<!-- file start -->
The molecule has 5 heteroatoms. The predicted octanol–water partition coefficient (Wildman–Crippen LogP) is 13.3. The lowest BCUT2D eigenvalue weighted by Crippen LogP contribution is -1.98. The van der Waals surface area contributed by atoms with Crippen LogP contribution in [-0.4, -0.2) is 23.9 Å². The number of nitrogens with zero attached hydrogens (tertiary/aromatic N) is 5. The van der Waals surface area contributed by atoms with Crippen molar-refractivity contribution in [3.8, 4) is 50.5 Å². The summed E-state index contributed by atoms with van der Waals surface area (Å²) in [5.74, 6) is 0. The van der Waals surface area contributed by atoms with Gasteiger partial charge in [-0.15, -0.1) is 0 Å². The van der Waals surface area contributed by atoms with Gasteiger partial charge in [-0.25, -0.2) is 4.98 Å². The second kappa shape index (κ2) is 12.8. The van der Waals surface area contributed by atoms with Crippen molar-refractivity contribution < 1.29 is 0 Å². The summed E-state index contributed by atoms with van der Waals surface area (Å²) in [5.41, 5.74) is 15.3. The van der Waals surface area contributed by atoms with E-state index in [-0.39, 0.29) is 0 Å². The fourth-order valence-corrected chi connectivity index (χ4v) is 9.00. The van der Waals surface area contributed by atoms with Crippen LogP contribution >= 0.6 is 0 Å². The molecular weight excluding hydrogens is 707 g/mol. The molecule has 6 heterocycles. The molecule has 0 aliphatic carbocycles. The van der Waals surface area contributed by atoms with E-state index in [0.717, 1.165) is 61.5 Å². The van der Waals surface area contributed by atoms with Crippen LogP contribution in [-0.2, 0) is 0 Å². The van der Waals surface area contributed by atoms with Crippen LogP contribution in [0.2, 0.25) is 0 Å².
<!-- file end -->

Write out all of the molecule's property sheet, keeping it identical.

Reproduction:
The molecule has 5 heteroatoms. The predicted octanol–water partition coefficient (Wildman–Crippen LogP) is 13.3. The lowest BCUT2D eigenvalue weighted by Crippen LogP contribution is -1.98. The van der Waals surface area contributed by atoms with Crippen LogP contribution in [-0.4, -0.2) is 23.9 Å². The number of nitrogens with zero attached hydrogens (tertiary/aromatic N) is 5. The van der Waals surface area contributed by atoms with Crippen molar-refractivity contribution in [3.8, 4) is 50.5 Å². The summed E-state index contributed by atoms with van der Waals surface area (Å²) in [5.74, 6) is 0. The van der Waals surface area contributed by atoms with Gasteiger partial charge in [-0.15, -0.1) is 0 Å². The van der Waals surface area contributed by atoms with Gasteiger partial charge in [-0.25, -0.2) is 4.98 Å². The second kappa shape index (κ2) is 12.8. The van der Waals surface area contributed by atoms with Crippen molar-refractivity contribution < 1.29 is 0 Å². The summed E-state index contributed by atoms with van der Waals surface area (Å²) in [5.41, 5.74) is 15.3. The van der Waals surface area contributed by atoms with E-state index in [-0.39, 0.29) is 0 Å². The fourth-order valence-corrected chi connectivity index (χ4v) is 9.00. The van der Waals surface area contributed by atoms with Crippen LogP contribution >= 0.6 is 0 Å². The molecular weight excluding hydrogens is 707 g/mol. The molecule has 6 heterocycles. The molecule has 0 aliphatic carbocycles. The van der Waals surface area contributed by atoms with E-state index in [0.717, 1.165) is 61.5 Å². The van der Waals surface area contributed by atoms with Crippen LogP contribution in [-0.2, 0) is 0 Å². The van der Waals surface area contributed by atoms with Crippen LogP contribution in [0.2, 0.25) is 0 Å².